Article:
For seven years before he bought his condo on Mohawk Street, he lived in Sandburg Village. He is sold on living in an actual neighborhood, a place with foot traffic and nightlife.
Nacional 27, which is in the heart of the River North gallery district, has catered to the after-work crowd and to those making the trip south for Zweiban’s “Nuevo Latino” fare and the sizzling dance scene on weekends. But even this area is changing – becoming more of a real neighborhood – and no one knows this better than chef Michael Taus, who opened Zealous, 419 W. Superior St., a few blocks away, nearly five years ago.
“We were pioneers,” Taus says. “It was a little rough. Scoozi (410 W. Huron St.) was on the next block, but that was about it. All my friends kept saying, ‘You’re crazy, what are you doing?'”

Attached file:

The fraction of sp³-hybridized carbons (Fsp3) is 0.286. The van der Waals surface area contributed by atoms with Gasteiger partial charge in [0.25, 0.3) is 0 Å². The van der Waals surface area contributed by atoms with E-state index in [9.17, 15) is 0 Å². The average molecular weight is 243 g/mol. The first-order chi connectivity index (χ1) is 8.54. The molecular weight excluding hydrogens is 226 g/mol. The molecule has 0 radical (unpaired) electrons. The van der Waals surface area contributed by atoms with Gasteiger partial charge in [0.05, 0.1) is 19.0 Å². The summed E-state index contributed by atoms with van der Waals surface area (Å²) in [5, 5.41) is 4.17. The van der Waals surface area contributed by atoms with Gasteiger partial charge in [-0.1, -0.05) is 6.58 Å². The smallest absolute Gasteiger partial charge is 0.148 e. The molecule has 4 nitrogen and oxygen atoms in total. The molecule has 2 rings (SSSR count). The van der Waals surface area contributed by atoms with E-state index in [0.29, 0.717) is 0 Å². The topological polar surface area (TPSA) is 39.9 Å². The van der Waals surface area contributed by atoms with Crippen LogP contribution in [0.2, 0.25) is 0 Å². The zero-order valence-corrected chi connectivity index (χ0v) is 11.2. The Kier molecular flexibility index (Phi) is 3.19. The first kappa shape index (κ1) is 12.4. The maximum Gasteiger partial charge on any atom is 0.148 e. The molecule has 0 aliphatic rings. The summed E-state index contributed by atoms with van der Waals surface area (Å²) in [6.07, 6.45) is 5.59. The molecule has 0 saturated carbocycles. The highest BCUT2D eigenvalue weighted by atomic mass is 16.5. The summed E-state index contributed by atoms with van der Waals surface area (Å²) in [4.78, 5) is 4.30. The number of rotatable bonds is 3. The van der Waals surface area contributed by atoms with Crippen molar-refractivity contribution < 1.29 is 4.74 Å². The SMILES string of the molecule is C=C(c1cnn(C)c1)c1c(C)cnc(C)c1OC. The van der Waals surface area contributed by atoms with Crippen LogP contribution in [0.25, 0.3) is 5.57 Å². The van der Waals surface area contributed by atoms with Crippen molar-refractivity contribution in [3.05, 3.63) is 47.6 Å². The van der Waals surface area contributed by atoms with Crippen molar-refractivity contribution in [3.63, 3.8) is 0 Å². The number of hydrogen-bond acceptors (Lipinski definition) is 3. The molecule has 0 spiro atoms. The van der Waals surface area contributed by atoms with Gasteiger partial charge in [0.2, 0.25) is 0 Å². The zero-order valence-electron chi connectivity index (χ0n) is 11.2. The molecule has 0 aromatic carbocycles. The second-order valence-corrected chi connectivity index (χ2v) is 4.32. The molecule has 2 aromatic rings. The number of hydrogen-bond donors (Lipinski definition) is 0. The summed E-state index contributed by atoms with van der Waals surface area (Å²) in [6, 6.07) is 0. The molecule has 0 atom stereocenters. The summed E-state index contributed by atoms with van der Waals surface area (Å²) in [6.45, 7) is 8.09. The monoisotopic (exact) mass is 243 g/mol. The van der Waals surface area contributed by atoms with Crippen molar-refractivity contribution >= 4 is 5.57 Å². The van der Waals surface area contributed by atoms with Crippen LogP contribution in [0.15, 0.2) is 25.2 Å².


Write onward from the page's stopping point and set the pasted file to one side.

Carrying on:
But it has paid off, says Taus, who has lived in the neighborhood for six years.
“I feel like Mr. Rogers,” he says. “I was walking around the block with this friend of mine and everyone was like, ‘Hey, Michael…hey, Michael.’ By the time I got around the block, six people said hi to me. It’s my neighborhood. It’s a really tight community.”
And like Mr. Rogers’ Neighborhood, Mr. Taus’ neighborhood has a homey feel despite its location among a dense collection of highrises and converted warehouses, all less than a mile from North Michigan Avenue. “I’ve never lived someplace so quiet,” Taus says.
Even the always-bustling North Michigan Avenue has seen a burst of new restaurants since restaurateur extraordinaire Richard Melman and chef Jimmy Bannos opened Heaven on Seven, 600 N. Michigan, seven years ago in what some people have taken to calling the “North Bridge neighborhood” much the way they’re christening a few blocks west “the Cathedral District.”